"Angry shoppers are lashing out at Target, filing lawsuits in California and Oregon against the retailer, alleging the store "failed to implement and maintain reasonable security procedures" when credit and debit card data for about 40 million customers... On Thursday, Target customer Jennifer Kirk filed a lawsuit in San Francisco in the hopes of being certified as part of a class action..."

These lawsuits are not a surprise given the huge size of the breach, and that the U.S. banking system uses obsolete technology for debit/credit cards. The rest of the planet uses newer technology in their debit and credit cards.

That Target first denied PIN payment data was stolen, and then reversed itself by admitting that PIN data was stolen demonstrates the risk of executives making hasty statements before a forensic breach investigation is completed. A company can't really know until after the investigation is completed:

  1. Exactly what data elements (e.g., name, address, card numbers, PIN numbers, 3-digit security codes, etc.) were accessed and stolen,
  2. The specific computer sserver(s) and/or networks hacked,
  3. The technology(ies) the thieves used, and
  4. The duration of the attack and breach

While I am not a computer systems security expert, I have seen many data breaches since I started writing this blog over six years ago. History has taught me that a company can't reliably claim what was (or wasn't) stolen and that a breach is fixed until the investigation is completed, the extent of the attack and the damage are known, and then the appropriate technical solutions are implemented on the affected servers and networks -- and ideally, are hardened. Often, that fix also includes training employees to avoid risky behaviors that introduce malware and computer viruses.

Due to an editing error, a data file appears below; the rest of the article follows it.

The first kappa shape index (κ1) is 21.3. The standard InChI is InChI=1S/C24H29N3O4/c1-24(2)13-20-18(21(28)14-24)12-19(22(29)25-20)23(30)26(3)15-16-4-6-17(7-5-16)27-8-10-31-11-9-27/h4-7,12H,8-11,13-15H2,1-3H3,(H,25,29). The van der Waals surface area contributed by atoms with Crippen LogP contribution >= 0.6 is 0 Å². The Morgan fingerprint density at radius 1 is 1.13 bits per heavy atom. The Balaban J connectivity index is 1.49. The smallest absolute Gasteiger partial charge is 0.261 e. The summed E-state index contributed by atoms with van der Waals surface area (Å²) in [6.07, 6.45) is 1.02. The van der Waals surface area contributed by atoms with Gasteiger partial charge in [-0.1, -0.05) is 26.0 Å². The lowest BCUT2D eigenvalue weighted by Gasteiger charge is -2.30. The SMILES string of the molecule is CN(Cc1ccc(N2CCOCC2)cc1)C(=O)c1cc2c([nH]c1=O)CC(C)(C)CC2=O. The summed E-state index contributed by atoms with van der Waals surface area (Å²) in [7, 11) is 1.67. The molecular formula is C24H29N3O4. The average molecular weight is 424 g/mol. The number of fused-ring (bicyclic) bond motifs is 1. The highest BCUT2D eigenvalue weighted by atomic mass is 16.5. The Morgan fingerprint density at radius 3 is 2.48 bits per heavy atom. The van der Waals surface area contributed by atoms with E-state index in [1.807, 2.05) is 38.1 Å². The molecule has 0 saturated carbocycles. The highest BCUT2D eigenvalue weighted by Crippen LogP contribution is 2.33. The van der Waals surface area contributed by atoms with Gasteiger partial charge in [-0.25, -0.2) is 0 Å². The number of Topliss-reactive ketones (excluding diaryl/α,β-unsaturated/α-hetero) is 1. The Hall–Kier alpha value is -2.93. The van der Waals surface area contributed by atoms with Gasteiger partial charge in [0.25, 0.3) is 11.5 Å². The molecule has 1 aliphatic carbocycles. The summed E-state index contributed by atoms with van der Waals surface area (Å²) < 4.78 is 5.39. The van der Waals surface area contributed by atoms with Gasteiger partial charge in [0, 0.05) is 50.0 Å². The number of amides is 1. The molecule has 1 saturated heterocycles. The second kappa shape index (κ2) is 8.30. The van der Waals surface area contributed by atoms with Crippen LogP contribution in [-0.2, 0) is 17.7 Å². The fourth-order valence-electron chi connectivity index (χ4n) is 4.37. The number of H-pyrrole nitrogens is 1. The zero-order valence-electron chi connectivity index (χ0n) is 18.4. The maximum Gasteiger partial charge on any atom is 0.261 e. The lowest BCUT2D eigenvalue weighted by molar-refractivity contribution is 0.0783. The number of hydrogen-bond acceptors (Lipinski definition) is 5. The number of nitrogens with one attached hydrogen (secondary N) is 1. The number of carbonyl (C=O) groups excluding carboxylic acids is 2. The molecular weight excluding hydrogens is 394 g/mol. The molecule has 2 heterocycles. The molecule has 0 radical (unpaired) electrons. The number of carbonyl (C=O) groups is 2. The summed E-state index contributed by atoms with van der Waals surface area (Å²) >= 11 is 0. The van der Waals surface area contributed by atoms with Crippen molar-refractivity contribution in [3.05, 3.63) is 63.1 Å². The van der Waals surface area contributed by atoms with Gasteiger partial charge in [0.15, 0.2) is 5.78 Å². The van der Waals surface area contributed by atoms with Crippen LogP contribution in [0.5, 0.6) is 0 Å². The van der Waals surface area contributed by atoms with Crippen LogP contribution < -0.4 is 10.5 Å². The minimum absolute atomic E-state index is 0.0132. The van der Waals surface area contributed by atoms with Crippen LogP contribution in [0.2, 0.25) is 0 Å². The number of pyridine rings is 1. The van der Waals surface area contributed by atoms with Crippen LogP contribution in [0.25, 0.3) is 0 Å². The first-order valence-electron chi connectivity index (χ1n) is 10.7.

At least 2,000 shoppers visiting from Europe were affected by the breach, and, the U.S. Secret Service is also investigating the Target breach. The findings from that agency's investigation may also affect the retailer's fixes.

The company's early statements, before all the facts were in, are why I have very little faith in what Target says. Shop at its stores, but use cash or credit cards. Breach victims should change their debit card PIN information; ideally, and replace affected bank accounts with new ones. Like other breach incidents, Target will likely pay for the costs banks incur to switch bank accounts for breach victims.

The whole incident is a reminder for consumers of the risks of shopping with their debit cards. Despite what the banking industry and retailers claim, the U.S. banking system uses obsolete technology for debit/credit cards. Plus, when you shop with your debit card, you are betting that criminals have not hacked:

  • The point-of-sale terminals (e.g., payment terminals) in the stores,
  • The wireless transmissions between the retail stores, and/or
  • The retail company's centralized databases and networks.

Plus, stolen debit card payment information provides thieves direct access to your checking accounts. Stay tuned. We will hear a lot more about the Target data breach during the coming weeks and months.


You Gave JPMorgan Bank A Whale Of A Christmas Gift